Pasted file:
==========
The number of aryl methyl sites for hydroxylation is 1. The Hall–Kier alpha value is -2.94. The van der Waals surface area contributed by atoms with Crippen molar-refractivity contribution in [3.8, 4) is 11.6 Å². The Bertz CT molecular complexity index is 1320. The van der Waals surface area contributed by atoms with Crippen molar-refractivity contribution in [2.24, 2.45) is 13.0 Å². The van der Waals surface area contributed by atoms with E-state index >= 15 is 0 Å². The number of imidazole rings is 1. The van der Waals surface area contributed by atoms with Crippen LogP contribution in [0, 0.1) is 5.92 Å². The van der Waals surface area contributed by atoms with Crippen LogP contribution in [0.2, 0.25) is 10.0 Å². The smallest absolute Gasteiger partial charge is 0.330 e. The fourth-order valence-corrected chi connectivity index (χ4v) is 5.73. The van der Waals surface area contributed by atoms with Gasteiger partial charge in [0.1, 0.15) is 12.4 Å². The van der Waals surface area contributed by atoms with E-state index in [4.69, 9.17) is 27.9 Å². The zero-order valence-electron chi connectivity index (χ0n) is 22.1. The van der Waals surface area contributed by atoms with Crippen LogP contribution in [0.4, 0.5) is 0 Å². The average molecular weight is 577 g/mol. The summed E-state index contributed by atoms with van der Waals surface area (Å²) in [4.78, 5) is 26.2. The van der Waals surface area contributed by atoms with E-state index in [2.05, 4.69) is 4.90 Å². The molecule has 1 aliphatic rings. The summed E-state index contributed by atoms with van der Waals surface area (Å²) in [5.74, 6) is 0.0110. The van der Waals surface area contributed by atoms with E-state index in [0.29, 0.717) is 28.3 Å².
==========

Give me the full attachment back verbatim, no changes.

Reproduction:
The number of aryl methyl sites for hydroxylation is 1. The Hall–Kier alpha value is -2.94. The van der Waals surface area contributed by atoms with Crippen molar-refractivity contribution in [3.8, 4) is 11.6 Å². The Bertz CT molecular complexity index is 1320. The van der Waals surface area contributed by atoms with Crippen molar-refractivity contribution in [2.24, 2.45) is 13.0 Å². The van der Waals surface area contributed by atoms with E-state index >= 15 is 0 Å². The number of imidazole rings is 1. The van der Waals surface area contributed by atoms with Crippen LogP contribution in [0, 0.1) is 5.92 Å². The van der Waals surface area contributed by atoms with Crippen LogP contribution in [0.2, 0.25) is 10.0 Å². The smallest absolute Gasteiger partial charge is 0.330 e. The fourth-order valence-corrected chi connectivity index (χ4v) is 5.73. The van der Waals surface area contributed by atoms with Gasteiger partial charge in [0.1, 0.15) is 12.4 Å². The van der Waals surface area contributed by atoms with E-state index in [4.69, 9.17) is 27.9 Å². The zero-order valence-electron chi connectivity index (χ0n) is 22.1. The van der Waals surface area contributed by atoms with Crippen LogP contribution in [0.4, 0.5) is 0 Å². The average molecular weight is 577 g/mol. The summed E-state index contributed by atoms with van der Waals surface area (Å²) in [4.78, 5) is 26.2. The van der Waals surface area contributed by atoms with E-state index in [2.05, 4.69) is 4.90 Å². The molecule has 1 aliphatic rings. The summed E-state index contributed by atoms with van der Waals surface area (Å²) in [5.74, 6) is 0.0110. The van der Waals surface area contributed by atoms with E-state index in [0.29, 0.717) is 28.3 Å².